Rome’s Imperial Port, Jason Urbanus, Archaeology, 2015
With a burgeoning population of over 1 million and the importation of a massive amount of resources from throughout its expanding empire, Rome needed a deep water port as grand as its vision of itself could possibly be.  With Roman engineering capabilities at their height, a new imperial port system would enable the seat of the empire to be continuously supplied for the next 400 years.

Rethinking Nero, Robert Draper, National Geographic, 2014
Contrary to the negative public image of the Roman Emperor involving murder and arson, archaeologists see a more nuanced version of his rule, including such accomplishments as patronage of the arts and construction of public baths.

Home away from Rome, Paul Bennett, Smithsonian, 2010
Excavations of villas where Roman emperors escaped the office are giving archaeologists new insights into the contrast between the emperors’ official and private lives. The economic power of the larger villas, which tended to expand as Rome grew more politically unstable, may even have contributed to the empire’s decline.

Carthage: The Lost Mediterranean Civilisation, Richard Miles, History Today, 2010
Situated on the nexus of the two most important trans-Mediterranean trade routes, Carthage became the pre-eminent maritime power of its time. However, little remains of the great North African empire that was to become Rome’s most formidable enemy. Only its complete annihilation could satisfy its younger rival.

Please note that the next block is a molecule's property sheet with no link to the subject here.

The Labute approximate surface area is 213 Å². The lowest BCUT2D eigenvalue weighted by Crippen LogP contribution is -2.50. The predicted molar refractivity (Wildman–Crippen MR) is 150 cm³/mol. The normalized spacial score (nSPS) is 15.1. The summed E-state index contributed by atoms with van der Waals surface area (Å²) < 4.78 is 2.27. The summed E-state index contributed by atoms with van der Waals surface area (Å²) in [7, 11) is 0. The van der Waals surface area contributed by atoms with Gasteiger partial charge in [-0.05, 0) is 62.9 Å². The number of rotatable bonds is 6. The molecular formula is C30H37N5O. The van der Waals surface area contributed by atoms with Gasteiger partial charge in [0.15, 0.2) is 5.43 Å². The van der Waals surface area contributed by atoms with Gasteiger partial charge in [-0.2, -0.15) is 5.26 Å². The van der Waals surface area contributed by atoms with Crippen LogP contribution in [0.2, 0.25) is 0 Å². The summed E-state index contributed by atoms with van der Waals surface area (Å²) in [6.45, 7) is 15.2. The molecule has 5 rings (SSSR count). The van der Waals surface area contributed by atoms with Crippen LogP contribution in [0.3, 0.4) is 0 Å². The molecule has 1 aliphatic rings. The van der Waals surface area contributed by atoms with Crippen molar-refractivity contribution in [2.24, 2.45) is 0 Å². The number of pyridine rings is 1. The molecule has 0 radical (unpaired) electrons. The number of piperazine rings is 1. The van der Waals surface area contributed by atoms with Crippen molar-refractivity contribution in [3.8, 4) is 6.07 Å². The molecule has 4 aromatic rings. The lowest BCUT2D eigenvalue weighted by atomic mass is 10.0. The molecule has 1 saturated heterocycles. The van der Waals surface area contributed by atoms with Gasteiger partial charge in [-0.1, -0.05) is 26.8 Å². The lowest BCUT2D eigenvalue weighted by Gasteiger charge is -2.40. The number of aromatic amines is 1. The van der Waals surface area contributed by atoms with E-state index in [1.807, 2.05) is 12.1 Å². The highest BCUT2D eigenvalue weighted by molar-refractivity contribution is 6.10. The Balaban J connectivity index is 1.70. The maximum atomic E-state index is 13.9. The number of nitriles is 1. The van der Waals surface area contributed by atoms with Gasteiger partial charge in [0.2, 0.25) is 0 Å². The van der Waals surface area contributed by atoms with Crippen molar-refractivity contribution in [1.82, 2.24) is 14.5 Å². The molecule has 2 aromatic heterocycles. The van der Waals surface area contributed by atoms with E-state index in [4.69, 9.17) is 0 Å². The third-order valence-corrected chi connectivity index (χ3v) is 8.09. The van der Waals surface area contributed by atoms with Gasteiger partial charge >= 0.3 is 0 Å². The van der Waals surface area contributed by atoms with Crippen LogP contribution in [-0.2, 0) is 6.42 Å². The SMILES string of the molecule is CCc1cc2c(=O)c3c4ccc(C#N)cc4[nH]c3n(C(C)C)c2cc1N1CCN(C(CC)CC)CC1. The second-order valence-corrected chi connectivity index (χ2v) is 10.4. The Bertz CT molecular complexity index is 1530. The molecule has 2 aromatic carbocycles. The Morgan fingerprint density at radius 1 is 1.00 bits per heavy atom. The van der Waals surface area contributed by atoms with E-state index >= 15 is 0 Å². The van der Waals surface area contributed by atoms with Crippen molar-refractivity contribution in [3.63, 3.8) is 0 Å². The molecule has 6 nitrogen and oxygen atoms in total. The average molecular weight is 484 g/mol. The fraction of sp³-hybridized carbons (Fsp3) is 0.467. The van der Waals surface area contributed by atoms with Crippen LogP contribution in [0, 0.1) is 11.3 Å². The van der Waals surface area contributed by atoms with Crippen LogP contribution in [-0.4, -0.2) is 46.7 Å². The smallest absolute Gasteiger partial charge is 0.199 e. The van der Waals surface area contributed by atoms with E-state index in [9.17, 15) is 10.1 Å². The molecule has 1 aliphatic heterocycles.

Lofty Ambitions of the Inca, Heather Pringle, National Geographic, 2011
The Inca have been called the organizational geniuses of the Americas. They transformed fragmentary networks into interconnected highways and mastered high-altitude agriculture into sophisticated terracing and irrigation. They cultivated some 70 different kinds of crops and stockpiled three to seven years’ worth of food, all the while maintaining inventory control. Having mobilized labor to build architectural masterpieces like Machu Picchu, it is no wonder that they awe visitors to this day.

America’s First War, Jason Urbanus, Archaeology, 2015
Using a broad range of investigative methods, the goal of archaeologists associated with the Battlefields Project is to identify and preserve the sites associated with the Pequot War of southern New England.  The resulting power shifts between the Dutch and the English as well as between native peoples themselves would set the pattern for the control over resources as well as American military policies regarding Native Americans for centuries to come.